Batara Kala is often depicted as a fierce warrior that’s half-man, half-beast with a large club in his hand. Believed to be associated with the sun and moon, he represents the cycle of life, death, and rebirth.
Kali is an important Hindu goddess associated with power, destruction, and transformation. Most know her with four arms, wearing a necklace of skulls, and standing on top of her husband, Shiva. She is said to represent the dark forces of nature and to be a force for change.
Kali is associated with time’s creative and destructive power and is seen as a symbol of motherly love, care, and protection. She is worshipped as a protector of homes and families and is often invoked during difficult times.
She is also seen as an embodiment of shakti, or female creative energy, and is revered as a goddess of liberation.
23. Ah Puch
Ah Puch is an ancient Mayan god of death and destruction. He was believed to be the ruler of the Mayan underworld and was feared by many.
Many know the Mayan god as a skeletal figure who was known for his ability to cause earthquakes, pestilence, and famine. He was also known to bring terror and bad luck to those who displeased him.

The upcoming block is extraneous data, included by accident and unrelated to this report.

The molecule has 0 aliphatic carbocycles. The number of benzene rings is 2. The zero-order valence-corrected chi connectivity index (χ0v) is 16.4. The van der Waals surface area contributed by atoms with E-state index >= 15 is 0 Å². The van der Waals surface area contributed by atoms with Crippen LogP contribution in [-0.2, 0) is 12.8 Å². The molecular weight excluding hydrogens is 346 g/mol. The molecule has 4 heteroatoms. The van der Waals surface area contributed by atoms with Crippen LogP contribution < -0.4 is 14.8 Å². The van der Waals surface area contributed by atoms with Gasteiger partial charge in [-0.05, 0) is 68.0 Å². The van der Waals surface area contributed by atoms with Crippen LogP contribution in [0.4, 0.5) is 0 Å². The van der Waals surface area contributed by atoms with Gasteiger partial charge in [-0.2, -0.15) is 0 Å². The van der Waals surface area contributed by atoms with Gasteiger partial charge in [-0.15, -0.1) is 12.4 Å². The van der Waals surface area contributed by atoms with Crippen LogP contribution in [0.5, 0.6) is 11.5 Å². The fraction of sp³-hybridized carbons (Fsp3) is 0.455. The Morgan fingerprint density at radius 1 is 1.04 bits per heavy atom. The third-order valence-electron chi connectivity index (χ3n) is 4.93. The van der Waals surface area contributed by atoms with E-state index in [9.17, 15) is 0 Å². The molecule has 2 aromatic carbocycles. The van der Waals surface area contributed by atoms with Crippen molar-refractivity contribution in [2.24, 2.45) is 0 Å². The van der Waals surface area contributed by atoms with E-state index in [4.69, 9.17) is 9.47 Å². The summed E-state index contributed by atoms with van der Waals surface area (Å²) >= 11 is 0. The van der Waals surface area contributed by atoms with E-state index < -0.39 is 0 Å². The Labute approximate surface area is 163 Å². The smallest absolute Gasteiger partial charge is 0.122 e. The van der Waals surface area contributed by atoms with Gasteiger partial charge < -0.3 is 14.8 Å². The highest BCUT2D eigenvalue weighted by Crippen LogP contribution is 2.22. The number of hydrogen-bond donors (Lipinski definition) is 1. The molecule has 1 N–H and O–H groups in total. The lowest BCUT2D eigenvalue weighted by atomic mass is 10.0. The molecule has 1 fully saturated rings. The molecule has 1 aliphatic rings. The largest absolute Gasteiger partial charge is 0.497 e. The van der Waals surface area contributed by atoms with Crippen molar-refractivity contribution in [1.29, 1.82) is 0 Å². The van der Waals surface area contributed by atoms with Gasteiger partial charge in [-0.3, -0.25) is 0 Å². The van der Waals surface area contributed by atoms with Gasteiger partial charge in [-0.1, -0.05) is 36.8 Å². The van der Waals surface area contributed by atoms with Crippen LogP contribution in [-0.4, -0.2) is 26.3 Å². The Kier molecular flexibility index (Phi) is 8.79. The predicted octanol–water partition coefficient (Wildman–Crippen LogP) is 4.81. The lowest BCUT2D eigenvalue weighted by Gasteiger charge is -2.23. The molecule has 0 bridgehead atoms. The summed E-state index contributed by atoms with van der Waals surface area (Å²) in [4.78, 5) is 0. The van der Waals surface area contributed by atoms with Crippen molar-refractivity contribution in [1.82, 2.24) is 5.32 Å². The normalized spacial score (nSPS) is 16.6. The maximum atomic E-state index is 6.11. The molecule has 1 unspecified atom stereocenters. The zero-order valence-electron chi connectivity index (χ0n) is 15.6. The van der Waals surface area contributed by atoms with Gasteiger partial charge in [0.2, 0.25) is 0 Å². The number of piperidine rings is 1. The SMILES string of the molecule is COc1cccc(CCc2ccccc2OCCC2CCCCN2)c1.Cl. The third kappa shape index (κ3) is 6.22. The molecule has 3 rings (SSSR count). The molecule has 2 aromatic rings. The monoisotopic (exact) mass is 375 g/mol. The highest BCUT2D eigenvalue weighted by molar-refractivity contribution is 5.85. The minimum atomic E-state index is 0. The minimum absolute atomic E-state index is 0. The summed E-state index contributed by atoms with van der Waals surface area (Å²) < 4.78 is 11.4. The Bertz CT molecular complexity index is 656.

Locals say they still feel his presence in the dark and mysterious places of the Mayan jungle.
One of the most well-known Japanese gods of death, Shinigami, is an important deity in Japanese mythology and culture. He is often personified as a skeletal figure wearing a robe, carrying a scythe and an hourglass.
Shinigami is said to have control over the cycle of life and death and guides the souls of the dead to the afterlife. In some stories, he also grants wishes and curses. He also has the ability to bring the dead back to life.
In Egyptian mythology, Apophis is the God of Chaos and the Lord of Darkness. People believed that he was a giant snake that would threaten the daily voyage of the sun god, Ra.